glowing lava at Masaya Volcano National Park

Unexpected Wows When Traveling

Atop Cerro Negro, Nicaragua

Part of the fun of traveling somewhere new is the unexpected. Even when you’ve done your research, surprises can be a good thing. Unexpected wows. That’s what I like to call them. Even if you’ve read countless travel websites and every guidebook out there, they can sneak up on you.

Anywhere. Like Masaya Volcano National Park, in Nicaragua.

glowing lava at Masaya Volcano National Park

Masaya Volcano National Park

It’s about a 45 minute drive from Granada.There are volcanoes everywhere you look in Nicaragua, but this is one of then that you want to get a good look at.

Obviously, Mother Nature is in charge and activity can change at any time, but it’s been a busy year at Masaya Volcano National Park. Currently, Masaya is the second-most active volcano in Latin America, constantly spewing smoke and sulfur gases. Traffic to the crater is controlled, and folks are limited to five minutes in the area.

hot lava at Masaya Volcano National Park

The park is open day and night, so if you can make a trip up in both daylight and in the evening, go for it. If you have to pick one, the night time view probably packs the most wow power.

Cerro Negro

It’s hard to top the glow of Masaya Volcano National Park, but if you like to hike and have a sense of adventure, Cerro Negro, about an hour’s drive from León, is worth a stop. It’s. You will most likely do some grumbling on the way up to around 2,400 feet. The path is steep and rocky at times, and you’ll have a sand board strapped across your back, because At Cerro Negro, what goes up, comes down in a fast and fun way.

Sandboarding down Cerro Negro

After you’ve taken in all of the views, you’ll suit up into a protective jumpsuit and goggles, hop on your sandboarding, and go for it. The terrain is more like gravel than beach sand, but the effect is the same. Guides will teach you some tricks on how to go fast, or in my case, to go slow. Looking down as you are getting ready to launch, I’ll admit I was questioning what I had gotten myself in to. But once I got moving, I figured out I was kinda stuck to the side of the volcano, relaxed and enjoyed the ride, which to me a little more than two minutes to reach the bottom.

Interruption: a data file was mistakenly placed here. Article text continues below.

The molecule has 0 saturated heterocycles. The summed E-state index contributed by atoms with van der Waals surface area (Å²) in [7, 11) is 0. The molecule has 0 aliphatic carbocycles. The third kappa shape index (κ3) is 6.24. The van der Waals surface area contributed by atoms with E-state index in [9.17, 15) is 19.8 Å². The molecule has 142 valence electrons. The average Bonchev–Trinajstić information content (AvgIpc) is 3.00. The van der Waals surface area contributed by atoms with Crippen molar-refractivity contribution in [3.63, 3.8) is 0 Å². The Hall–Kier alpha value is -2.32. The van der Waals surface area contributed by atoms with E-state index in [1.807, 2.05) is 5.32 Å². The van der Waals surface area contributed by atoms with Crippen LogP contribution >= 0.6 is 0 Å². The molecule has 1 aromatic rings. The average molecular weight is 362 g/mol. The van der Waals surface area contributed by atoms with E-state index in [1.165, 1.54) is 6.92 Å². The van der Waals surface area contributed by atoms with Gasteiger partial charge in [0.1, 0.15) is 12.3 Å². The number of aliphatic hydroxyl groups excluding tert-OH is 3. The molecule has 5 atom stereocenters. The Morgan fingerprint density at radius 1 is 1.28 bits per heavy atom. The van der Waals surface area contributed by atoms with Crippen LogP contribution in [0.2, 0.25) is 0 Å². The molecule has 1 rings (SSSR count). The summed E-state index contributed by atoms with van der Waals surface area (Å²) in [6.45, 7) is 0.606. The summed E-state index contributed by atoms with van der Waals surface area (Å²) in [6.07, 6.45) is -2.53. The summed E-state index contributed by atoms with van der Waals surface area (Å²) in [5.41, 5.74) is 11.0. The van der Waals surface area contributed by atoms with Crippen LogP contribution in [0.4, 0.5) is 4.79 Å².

ochre quarry Le Sentier des Ocres

Le Sentier des Ocres

For a mellower adventure in a sandbox of gold, journey to Provence, France. What used to be an open-pit ochre quarry, is open to the public. Take in the views, go for a 30 to 60 minute walk. The place just shines in a unique way. This is not what most folks envision when they think of Provence, and truthfully I had no idea Le Sentier des Ocres existed. Its discovery was a bit of a fluke. I was sailing on Carnival Vista when another planned excursion was cancelled, so I wound up here with my family. Lucky us.

Ochre is a natural pigment, similar in texture to sand, but it likes to stick to things, so don’t wear your nice shoes. After roaming the quarry it’s an easy walk to the main section of town with some restaurants and shops and, of course, things made using ochre.

Swim with manatees, Crystal River, Florida

Three Sisters Springs, Kings Bay

Many folks head to Florida for amusements parks, I went with my teenage daughter in search of manatees. The city of Crystal River is about 90 minutes west of Orlando, and thanks to warm, spring-fed waters, this relatively unknown stretch of the Sunshine State is the winter home to what’s reportedly the world’s largest herd of wild manatees. Unlike snorkeling with turtles and tropical fish, the manatees I met that day seemed to love seeing people, just as much as people loved seeing them. Often they came face to face with swimmers and would nudge at swimmers’ hands until it was clear they wanted their nuzzle or their belly scratched. Bottom line, the encounter was extraordinary.

There are rules, for example, you can’t hold them, so touching is best done with one hand. Roped off areas, serve as manatee sanctuaries and are off limits to people. Wildlife officers and volunteers are keep a close watch.

close up of a manatee underwater

The water is about 70 degrees – tour operators provide a wetsuit, mask and snokel, but no fins. Sudden movement scares manatees. Our captain, Ross Files from the Plantation Adventure Center, told us to be “slow, still and quiet.” In other words, act like a manatee.

So I spent two hours moving slow. But I think I moved the slowest when they announced we had to get out of the water and head back to the hotel, Plantation on Crystal River.

Dana received media pricing and complimentary accommodations during travels. As always, her thoughts and opinions are her own. Photos by Dana Rebmann.

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